Petrol prices helped Britain's annual inflation rate inch up to a 12-month high in January, figures released by the Office for National Statistics (ONS) today showed.
The consumer price index (CPI) rose 0.3 per cent in the year to January, up from 0.2 per cent in December, and in line with economists' expectations. This means prices rose 7.9 per cent in 2015 overall, up from 5.1 per cent in 2014.
But Britain's inflation rate still has some way to go before it hits the Bank of England's two per cent target. It's undershot this for two years now, and last year it fell to zero, its lowest since comparable records began in 1950.
"January’s consumer prices figures show that CPI inflation is heading gradually back towards its target as the drags from cheaper oil, food and import prices ease," Samuel Tombs, chief economist at Pantheon Macro, said.
Upwards momentum came from petrol prices, which fell less than a year ago, alongside alcoholic beverages and clothing. This was partially offset by air fare prices, which fell by more than they did a year ago.
Fuels and lubricants costs were just 7.3 percent lower than in January 2015, the smallest drop since November 2014.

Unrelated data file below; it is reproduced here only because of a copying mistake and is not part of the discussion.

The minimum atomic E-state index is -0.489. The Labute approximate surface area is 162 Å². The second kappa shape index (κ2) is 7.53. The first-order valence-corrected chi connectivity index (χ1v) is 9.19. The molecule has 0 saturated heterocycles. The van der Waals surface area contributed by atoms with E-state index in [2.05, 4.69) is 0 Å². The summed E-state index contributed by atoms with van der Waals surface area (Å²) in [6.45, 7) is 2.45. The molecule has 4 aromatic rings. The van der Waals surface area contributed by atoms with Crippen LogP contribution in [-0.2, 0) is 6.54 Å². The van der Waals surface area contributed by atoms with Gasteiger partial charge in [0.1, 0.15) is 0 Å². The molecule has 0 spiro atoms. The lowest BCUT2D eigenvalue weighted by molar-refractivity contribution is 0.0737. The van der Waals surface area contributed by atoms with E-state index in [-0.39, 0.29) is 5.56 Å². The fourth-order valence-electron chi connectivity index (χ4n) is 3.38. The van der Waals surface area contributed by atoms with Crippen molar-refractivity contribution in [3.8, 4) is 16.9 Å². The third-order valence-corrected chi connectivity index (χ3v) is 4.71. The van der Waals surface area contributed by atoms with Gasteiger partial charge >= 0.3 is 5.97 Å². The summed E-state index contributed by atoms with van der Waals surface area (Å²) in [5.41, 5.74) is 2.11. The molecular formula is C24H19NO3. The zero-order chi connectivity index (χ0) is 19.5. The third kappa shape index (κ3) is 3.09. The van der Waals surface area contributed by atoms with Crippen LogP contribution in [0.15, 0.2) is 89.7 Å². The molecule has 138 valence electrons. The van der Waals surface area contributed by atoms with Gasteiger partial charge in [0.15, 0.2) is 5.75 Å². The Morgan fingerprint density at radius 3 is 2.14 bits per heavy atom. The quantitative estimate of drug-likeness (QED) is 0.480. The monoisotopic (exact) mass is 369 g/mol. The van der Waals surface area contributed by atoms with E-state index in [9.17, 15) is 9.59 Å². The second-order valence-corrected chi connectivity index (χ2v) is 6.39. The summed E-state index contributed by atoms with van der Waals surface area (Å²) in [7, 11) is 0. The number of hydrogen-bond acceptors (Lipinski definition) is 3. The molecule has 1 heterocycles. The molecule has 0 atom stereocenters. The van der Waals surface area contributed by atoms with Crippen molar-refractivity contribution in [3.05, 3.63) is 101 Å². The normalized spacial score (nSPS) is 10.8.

But North Sea oil prices dropped to a 12-year low of $27.10 last month, and almost halved over the last year.
Economists expect low inflation to continue throughout the first half of this year, but price growth should pick up thereafter, as the impact of tumbling commodity prices begin to fall out of the index.
"The weakness in oil and commodity prices means consumer price inflation will likely remain extremely low for longer. Furthermore, recent additional price cut initiatives announced by both Asda and Morrisons indicate the supermarket pricing war is continuing," Howard Archer, chief economist at IHS, said.
"Nevertheless, rising inflation should be the consequence of the impact of past sharp drops in oil, commodity and energy prices gradually diminishing, an expected renewed pick-up in earnings growth amid a tighter labour market, eventual elimination of slack in the economy and sterling's recent appreciable retreat from late-2015 peak levels."